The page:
1004-1300_troll-acidbasedisorders - Acid Base Problems Greg Troll MD Objectives(slide 1 Upon completion of this section the student will be able to

1004-1300_troll-acidbasedisorders - Acid Base Problems Greg...

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1 Acid Base Problems Greg Troll, MD The cases in this will be the substance of the exercise. Answer initially to the best of your ability. Then discuss with you neighbor and I will ask again. If you get how to do and understand these cases you will have learned how to do moderately difficult acid base problems. My “lecture” will focus on how to solve these case by case. Be prepared! (is the boy scout’s marching song) Objectives (slide 1) Upon completion of this section, the student will be able to:Describe the following components of arterial acid-base balance:– 1. the respiratory component, in which pulmonary ventilation results in carbon dioxide elimination and controls the arterial pCO2,-2. the important buffers,– 3. the metabolic component, which is affected by tissue metabolism and the gastrointestinal system, and which is regulated by the kidneys.– 4. Describe the appropriate use of arterial blood gases (ABGs) and how the values are derived.Recognize the following conditions and list their common causes:– 1. metabolic acidosis, non-anion gap– 2. metabolic acidosis, anion gap– 3. metabolic alkalosis– 4. respiratory acidosis– 5. respiratory alkalosis– Recognize the importance of urine Cl-measurement and urine pH in the evaluation of metabolic alkalosis and metabolic acidosis, respectively.Recognize mixed acid-base conditions.– Recognize appropriate and inappropriate respiratory compensation for a given acute or chronic metabolic abnormality. Objectives (slide 2)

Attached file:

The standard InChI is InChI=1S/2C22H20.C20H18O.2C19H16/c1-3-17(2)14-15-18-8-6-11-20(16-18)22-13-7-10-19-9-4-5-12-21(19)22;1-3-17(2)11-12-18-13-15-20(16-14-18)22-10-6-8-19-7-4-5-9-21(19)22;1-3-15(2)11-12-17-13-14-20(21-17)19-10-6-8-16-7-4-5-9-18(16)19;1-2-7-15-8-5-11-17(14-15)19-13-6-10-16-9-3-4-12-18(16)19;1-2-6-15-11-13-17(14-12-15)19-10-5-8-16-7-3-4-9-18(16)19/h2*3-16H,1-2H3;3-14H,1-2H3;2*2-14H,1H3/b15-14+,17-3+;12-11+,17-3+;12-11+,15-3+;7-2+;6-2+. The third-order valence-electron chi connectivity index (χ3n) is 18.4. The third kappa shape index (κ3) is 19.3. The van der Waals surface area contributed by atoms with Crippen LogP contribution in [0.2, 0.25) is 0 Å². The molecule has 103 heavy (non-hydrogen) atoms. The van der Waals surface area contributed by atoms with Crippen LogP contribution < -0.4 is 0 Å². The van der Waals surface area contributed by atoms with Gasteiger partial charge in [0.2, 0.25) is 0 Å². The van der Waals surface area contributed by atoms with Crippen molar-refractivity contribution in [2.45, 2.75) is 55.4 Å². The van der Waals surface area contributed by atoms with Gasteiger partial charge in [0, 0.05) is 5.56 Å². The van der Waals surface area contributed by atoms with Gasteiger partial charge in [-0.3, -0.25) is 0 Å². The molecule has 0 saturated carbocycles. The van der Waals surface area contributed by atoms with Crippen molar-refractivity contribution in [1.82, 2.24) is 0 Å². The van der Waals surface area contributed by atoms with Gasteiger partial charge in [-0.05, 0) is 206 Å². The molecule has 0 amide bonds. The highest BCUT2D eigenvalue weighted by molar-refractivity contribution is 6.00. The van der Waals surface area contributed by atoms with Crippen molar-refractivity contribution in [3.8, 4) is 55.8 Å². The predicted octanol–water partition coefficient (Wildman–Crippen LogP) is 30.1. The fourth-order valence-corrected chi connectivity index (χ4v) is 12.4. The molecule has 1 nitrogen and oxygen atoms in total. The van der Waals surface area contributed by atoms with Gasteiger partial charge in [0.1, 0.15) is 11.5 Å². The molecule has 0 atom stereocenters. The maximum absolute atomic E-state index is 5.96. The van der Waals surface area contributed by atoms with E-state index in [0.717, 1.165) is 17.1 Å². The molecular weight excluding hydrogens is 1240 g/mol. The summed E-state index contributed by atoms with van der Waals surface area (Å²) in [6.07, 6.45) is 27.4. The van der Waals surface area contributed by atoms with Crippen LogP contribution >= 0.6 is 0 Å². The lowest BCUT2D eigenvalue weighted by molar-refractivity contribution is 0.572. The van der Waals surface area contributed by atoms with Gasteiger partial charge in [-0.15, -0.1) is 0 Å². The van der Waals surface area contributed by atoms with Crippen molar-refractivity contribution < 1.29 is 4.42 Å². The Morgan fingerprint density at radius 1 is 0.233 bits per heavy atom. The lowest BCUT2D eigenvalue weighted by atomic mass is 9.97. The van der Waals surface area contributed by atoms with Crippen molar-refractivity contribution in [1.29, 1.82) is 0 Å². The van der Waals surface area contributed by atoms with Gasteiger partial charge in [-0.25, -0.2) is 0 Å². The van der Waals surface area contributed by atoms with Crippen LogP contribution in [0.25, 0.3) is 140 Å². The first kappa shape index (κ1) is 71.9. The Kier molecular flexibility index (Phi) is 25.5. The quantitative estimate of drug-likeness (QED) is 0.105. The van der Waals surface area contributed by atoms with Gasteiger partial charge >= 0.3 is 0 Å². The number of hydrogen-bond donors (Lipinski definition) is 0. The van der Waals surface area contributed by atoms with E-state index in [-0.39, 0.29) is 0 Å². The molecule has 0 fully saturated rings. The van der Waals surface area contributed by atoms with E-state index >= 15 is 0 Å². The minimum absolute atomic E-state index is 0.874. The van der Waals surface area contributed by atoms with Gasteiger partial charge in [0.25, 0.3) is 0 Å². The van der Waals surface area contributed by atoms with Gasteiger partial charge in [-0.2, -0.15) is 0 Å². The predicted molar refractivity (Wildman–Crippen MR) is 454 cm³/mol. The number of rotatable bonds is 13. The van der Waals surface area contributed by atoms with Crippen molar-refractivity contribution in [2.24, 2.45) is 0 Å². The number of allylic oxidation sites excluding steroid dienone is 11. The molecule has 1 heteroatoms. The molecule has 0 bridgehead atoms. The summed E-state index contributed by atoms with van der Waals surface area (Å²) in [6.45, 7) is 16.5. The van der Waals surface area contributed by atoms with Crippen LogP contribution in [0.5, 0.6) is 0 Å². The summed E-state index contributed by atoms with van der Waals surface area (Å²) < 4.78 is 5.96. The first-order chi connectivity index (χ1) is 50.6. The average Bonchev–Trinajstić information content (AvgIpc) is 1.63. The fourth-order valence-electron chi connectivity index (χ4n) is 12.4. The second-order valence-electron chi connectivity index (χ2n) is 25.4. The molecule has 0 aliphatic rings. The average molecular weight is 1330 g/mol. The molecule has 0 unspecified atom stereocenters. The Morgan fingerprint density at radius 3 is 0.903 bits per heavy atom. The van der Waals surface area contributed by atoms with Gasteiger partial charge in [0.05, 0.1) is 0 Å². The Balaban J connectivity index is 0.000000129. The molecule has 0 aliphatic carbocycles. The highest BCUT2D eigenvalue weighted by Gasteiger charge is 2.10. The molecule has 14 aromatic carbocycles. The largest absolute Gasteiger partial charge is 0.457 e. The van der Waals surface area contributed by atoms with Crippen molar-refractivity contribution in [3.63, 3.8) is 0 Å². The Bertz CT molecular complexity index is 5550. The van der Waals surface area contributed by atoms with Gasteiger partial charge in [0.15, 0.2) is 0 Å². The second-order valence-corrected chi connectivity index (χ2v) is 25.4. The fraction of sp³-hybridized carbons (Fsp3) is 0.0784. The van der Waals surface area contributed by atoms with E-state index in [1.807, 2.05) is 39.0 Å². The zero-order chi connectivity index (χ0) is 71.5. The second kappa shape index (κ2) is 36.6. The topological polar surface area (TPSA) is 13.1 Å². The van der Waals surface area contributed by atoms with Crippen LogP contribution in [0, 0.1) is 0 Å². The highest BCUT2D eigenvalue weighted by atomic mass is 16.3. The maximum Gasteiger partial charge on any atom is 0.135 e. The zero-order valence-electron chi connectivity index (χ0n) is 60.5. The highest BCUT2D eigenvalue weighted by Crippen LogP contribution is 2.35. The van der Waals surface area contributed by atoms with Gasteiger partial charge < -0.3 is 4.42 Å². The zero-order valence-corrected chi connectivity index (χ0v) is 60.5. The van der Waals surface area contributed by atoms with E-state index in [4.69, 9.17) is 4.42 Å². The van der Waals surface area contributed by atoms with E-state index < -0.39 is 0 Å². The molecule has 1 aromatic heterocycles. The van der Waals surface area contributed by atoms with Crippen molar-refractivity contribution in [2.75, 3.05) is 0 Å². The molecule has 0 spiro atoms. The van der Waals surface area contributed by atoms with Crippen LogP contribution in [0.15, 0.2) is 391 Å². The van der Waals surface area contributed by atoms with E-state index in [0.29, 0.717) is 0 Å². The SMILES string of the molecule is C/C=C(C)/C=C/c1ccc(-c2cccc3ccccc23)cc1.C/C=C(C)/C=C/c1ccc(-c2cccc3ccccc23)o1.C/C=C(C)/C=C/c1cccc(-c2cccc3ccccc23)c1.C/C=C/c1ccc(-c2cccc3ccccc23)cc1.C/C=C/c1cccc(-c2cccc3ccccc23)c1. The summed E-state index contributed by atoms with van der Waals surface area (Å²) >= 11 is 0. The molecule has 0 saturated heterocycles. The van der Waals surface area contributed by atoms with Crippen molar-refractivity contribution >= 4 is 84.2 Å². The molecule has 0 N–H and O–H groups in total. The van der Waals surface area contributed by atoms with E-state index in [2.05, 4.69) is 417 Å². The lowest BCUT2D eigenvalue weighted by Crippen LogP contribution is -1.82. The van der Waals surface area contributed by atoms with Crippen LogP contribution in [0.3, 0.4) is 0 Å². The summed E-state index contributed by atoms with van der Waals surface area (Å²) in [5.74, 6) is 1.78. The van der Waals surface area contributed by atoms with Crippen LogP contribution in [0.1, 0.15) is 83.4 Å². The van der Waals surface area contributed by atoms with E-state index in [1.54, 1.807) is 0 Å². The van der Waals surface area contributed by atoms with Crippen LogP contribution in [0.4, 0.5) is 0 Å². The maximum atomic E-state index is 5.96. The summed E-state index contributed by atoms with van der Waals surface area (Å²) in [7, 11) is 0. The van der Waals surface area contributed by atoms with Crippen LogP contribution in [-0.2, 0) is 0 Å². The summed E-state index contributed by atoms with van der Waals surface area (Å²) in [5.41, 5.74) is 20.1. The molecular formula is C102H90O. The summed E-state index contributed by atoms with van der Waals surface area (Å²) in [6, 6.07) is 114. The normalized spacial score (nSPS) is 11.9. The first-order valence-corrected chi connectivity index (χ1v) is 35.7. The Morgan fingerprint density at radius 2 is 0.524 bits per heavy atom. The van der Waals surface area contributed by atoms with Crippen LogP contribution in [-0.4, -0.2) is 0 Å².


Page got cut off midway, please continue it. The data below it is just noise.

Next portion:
2 Terms 1 Acidemia — An arterial pH below the normal range (less than 7.36). Alkalemia — An arterial pH above the normal range (greater than 7.44). Acidosis — A process that tends to lower the extracellular fluid pH (hydrogen ion concentration increases). This can be caused by a fall in the serum bicarbonate (HCO3) concentration and/or an elevation in PCO2. Alkalosis — A process that tends to raise the extracellular fluid pH (hydrogen ion concentration decreases). This can be caused by an elevation in the serum HCO3 concentration and/or a fall in PCO2. Terms 2 Metabolic acidosis — A disorder that causes reductions in the serum HCO3 concentration and pH. Metabolic alkalosis — A disorder that causes elevations in the serum HCO3 concentration and pH Respiratory acidosis — A disorder that causes an elevation in arterial PCO2 and a reduction in pH. Respiratory alkalosis — A disorder that causes a reduction in arterial PCO2 and an increase in pH. Terms 3 Simple acid-base disorder — The presence of one of the above four disorders with the appropriate respiratory or renal compensation for that disorder. Mixed acid-base disorder — The simultaneous presence of more than one acid-base disorder. Mixed acid-base disorders can be suspected from the patient's history, from a lesser- or greater-than-expected compensatory respiratory or renal response, and from analysis of the serum electrolytes and anion gap. As an example, a patient with severe vomiting would be expected to develop a metabolic alkalosis due to the loss of acidic gastric fluid. If, however,

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